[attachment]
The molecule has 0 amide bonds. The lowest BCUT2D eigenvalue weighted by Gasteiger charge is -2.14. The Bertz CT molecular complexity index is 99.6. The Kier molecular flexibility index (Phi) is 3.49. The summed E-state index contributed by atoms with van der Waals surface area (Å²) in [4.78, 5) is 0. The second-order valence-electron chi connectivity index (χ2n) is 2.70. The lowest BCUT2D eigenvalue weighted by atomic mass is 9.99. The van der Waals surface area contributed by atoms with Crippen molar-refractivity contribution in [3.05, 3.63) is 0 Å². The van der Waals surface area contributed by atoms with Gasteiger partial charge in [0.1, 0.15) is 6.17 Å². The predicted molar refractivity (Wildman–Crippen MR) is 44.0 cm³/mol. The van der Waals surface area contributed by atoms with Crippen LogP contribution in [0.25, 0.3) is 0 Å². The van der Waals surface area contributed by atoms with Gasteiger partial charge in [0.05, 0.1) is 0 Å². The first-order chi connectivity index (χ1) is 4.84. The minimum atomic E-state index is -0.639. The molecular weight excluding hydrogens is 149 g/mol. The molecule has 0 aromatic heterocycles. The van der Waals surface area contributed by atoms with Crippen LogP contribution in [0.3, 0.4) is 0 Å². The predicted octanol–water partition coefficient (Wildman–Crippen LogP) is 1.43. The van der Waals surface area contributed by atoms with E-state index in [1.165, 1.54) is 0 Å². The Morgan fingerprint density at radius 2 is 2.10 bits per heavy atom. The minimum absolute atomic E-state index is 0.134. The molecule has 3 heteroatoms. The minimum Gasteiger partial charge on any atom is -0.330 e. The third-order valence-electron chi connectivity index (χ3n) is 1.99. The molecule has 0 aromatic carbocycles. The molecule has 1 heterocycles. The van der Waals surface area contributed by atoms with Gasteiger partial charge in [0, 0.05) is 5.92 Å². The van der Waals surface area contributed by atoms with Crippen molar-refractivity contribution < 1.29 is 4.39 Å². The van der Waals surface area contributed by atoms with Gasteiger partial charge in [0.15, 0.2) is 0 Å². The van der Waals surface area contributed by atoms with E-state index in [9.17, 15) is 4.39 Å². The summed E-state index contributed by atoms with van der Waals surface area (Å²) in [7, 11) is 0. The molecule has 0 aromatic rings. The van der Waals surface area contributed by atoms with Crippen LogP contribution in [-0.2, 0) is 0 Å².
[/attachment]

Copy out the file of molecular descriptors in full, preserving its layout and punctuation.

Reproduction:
The molecule has 0 amide bonds. The lowest BCUT2D eigenvalue weighted by Gasteiger charge is -2.14. The Bertz CT molecular complexity index is 99.6. The Kier molecular flexibility index (Phi) is 3.49. The summed E-state index contributed by atoms with van der Waals surface area (Å²) in [4.78, 5) is 0. The second-order valence-electron chi connectivity index (χ2n) is 2.70. The lowest BCUT2D eigenvalue weighted by atomic mass is 9.99. The van der Waals surface area contributed by atoms with Crippen molar-refractivity contribution in [3.05, 3.63) is 0 Å². The van der Waals surface area contributed by atoms with Gasteiger partial charge in [0.1, 0.15) is 6.17 Å². The predicted molar refractivity (Wildman–Crippen MR) is 44.0 cm³/mol. The van der Waals surface area contributed by atoms with Crippen LogP contribution in [0.25, 0.3) is 0 Å². The van der Waals surface area contributed by atoms with Gasteiger partial charge in [0.05, 0.1) is 0 Å². The first-order chi connectivity index (χ1) is 4.84. The minimum atomic E-state index is -0.639. The molecular weight excluding hydrogens is 149 g/mol. The molecule has 0 aromatic heterocycles. The van der Waals surface area contributed by atoms with Crippen LogP contribution in [0.3, 0.4) is 0 Å². The predicted octanol–water partition coefficient (Wildman–Crippen LogP) is 1.43. The van der Waals surface area contributed by atoms with E-state index in [1.165, 1.54) is 0 Å². The Morgan fingerprint density at radius 2 is 2.10 bits per heavy atom. The minimum absolute atomic E-state index is 0.134. The molecule has 3 heteroatoms. The minimum Gasteiger partial charge on any atom is -0.330 e. The third-order valence-electron chi connectivity index (χ3n) is 1.99. The molecule has 0 aromatic carbocycles. The molecule has 1 heterocycles. The van der Waals surface area contributed by atoms with Gasteiger partial charge in [0, 0.05) is 5.92 Å². The van der Waals surface area contributed by atoms with Crippen molar-refractivity contribution < 1.29 is 4.39 Å². The van der Waals surface area contributed by atoms with Gasteiger partial charge in [0.15, 0.2) is 0 Å². The van der Waals surface area contributed by atoms with E-state index in [9.17, 15) is 4.39 Å². The summed E-state index contributed by atoms with van der Waals surface area (Å²) in [7, 11) is 0. The molecule has 0 aromatic rings. The van der Waals surface area contributed by atoms with Crippen LogP contribution in [-0.2, 0) is 0 Å².